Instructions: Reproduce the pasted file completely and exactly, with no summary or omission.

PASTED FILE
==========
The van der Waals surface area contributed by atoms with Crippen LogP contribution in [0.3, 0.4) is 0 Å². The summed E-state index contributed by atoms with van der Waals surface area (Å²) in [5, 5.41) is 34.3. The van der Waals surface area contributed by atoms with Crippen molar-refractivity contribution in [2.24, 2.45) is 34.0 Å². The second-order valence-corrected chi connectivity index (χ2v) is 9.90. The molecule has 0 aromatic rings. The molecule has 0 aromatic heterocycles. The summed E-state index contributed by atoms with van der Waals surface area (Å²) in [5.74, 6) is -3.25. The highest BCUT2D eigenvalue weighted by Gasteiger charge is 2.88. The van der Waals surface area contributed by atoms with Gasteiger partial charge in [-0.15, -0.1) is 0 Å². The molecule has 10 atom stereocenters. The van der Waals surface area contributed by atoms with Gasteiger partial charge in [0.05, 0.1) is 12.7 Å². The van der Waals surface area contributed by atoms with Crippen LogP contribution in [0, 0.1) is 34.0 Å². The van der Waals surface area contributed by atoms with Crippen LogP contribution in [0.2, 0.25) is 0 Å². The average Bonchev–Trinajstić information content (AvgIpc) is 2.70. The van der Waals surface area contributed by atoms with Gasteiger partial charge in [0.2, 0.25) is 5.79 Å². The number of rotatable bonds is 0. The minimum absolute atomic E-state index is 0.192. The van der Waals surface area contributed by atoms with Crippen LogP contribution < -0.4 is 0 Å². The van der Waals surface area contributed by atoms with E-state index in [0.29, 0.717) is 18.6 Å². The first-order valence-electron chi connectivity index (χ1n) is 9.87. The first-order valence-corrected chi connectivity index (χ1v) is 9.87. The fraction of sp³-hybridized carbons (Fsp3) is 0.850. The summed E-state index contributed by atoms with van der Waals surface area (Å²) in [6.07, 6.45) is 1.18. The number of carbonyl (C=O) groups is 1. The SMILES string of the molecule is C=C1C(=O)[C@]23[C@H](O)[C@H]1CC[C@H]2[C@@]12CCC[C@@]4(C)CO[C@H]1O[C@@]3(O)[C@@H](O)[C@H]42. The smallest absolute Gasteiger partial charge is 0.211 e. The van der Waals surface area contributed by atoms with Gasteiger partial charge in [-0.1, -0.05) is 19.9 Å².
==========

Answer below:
The van der Waals surface area contributed by atoms with Crippen LogP contribution in [0.3, 0.4) is 0 Å². The summed E-state index contributed by atoms with van der Waals surface area (Å²) in [5, 5.41) is 34.3. The van der Waals surface area contributed by atoms with Crippen molar-refractivity contribution in [2.24, 2.45) is 34.0 Å². The second-order valence-corrected chi connectivity index (χ2v) is 9.90. The molecule has 0 aromatic rings. The molecule has 0 aromatic heterocycles. The summed E-state index contributed by atoms with van der Waals surface area (Å²) in [5.74, 6) is -3.25. The highest BCUT2D eigenvalue weighted by Gasteiger charge is 2.88. The van der Waals surface area contributed by atoms with Gasteiger partial charge in [-0.15, -0.1) is 0 Å². The molecule has 10 atom stereocenters. The van der Waals surface area contributed by atoms with Gasteiger partial charge in [0.05, 0.1) is 12.7 Å². The van der Waals surface area contributed by atoms with Crippen LogP contribution in [0, 0.1) is 34.0 Å². The van der Waals surface area contributed by atoms with Crippen LogP contribution in [0.2, 0.25) is 0 Å². The average Bonchev–Trinajstić information content (AvgIpc) is 2.70. The van der Waals surface area contributed by atoms with Gasteiger partial charge in [0.2, 0.25) is 5.79 Å². The number of rotatable bonds is 0. The minimum absolute atomic E-state index is 0.192. The van der Waals surface area contributed by atoms with Crippen LogP contribution < -0.4 is 0 Å². The van der Waals surface area contributed by atoms with E-state index in [0.29, 0.717) is 18.6 Å². The first-order valence-electron chi connectivity index (χ1n) is 9.87. The first-order valence-corrected chi connectivity index (χ1v) is 9.87. The fraction of sp³-hybridized carbons (Fsp3) is 0.850. The summed E-state index contributed by atoms with van der Waals surface area (Å²) in [6.07, 6.45) is 1.18. The number of carbonyl (C=O) groups is 1. The SMILES string of the molecule is C=C1C(=O)[C@]23[C@H](O)[C@H]1CC[C@H]2[C@@]12CCC[C@@]4(C)CO[C@H]1O[C@@]3(O)[C@@H](O)[C@H]42. The smallest absolute Gasteiger partial charge is 0.211 e. The van der Waals surface area contributed by atoms with Gasteiger partial charge in [-0.1, -0.05) is 19.9 Å².